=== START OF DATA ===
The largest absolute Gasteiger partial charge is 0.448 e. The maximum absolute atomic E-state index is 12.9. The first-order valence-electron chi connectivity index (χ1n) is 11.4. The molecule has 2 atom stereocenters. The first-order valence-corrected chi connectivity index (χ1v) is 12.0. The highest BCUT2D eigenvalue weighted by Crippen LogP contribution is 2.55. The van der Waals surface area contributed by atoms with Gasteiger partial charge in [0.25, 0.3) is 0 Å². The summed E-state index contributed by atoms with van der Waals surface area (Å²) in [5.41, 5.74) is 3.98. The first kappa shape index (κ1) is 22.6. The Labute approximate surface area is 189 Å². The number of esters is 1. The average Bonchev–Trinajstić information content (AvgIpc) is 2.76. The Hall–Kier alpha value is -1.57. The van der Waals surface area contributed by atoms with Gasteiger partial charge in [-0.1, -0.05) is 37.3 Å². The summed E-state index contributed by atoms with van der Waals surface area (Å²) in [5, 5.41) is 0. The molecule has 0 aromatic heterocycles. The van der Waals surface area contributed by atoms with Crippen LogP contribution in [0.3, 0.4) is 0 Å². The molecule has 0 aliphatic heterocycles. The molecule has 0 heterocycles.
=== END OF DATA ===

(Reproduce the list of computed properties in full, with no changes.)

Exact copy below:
The largest absolute Gasteiger partial charge is 0.448 e. The maximum absolute atomic E-state index is 12.9. The first-order valence-electron chi connectivity index (χ1n) is 11.4. The molecule has 2 atom stereocenters. The first-order valence-corrected chi connectivity index (χ1v) is 12.0. The highest BCUT2D eigenvalue weighted by Crippen LogP contribution is 2.55. The van der Waals surface area contributed by atoms with Gasteiger partial charge in [0.25, 0.3) is 0 Å². The summed E-state index contributed by atoms with van der Waals surface area (Å²) in [5.41, 5.74) is 3.98. The first kappa shape index (κ1) is 22.6. The Labute approximate surface area is 189 Å². The number of esters is 1. The average Bonchev–Trinajstić information content (AvgIpc) is 2.76. The Hall–Kier alpha value is -1.57. The van der Waals surface area contributed by atoms with Gasteiger partial charge in [-0.1, -0.05) is 37.3 Å². The summed E-state index contributed by atoms with van der Waals surface area (Å²) in [5, 5.41) is 0. The molecule has 0 aromatic heterocycles. The van der Waals surface area contributed by atoms with Crippen LogP contribution in [0.3, 0.4) is 0 Å². The molecule has 0 aliphatic heterocycles. The molecule has 0 heterocycles.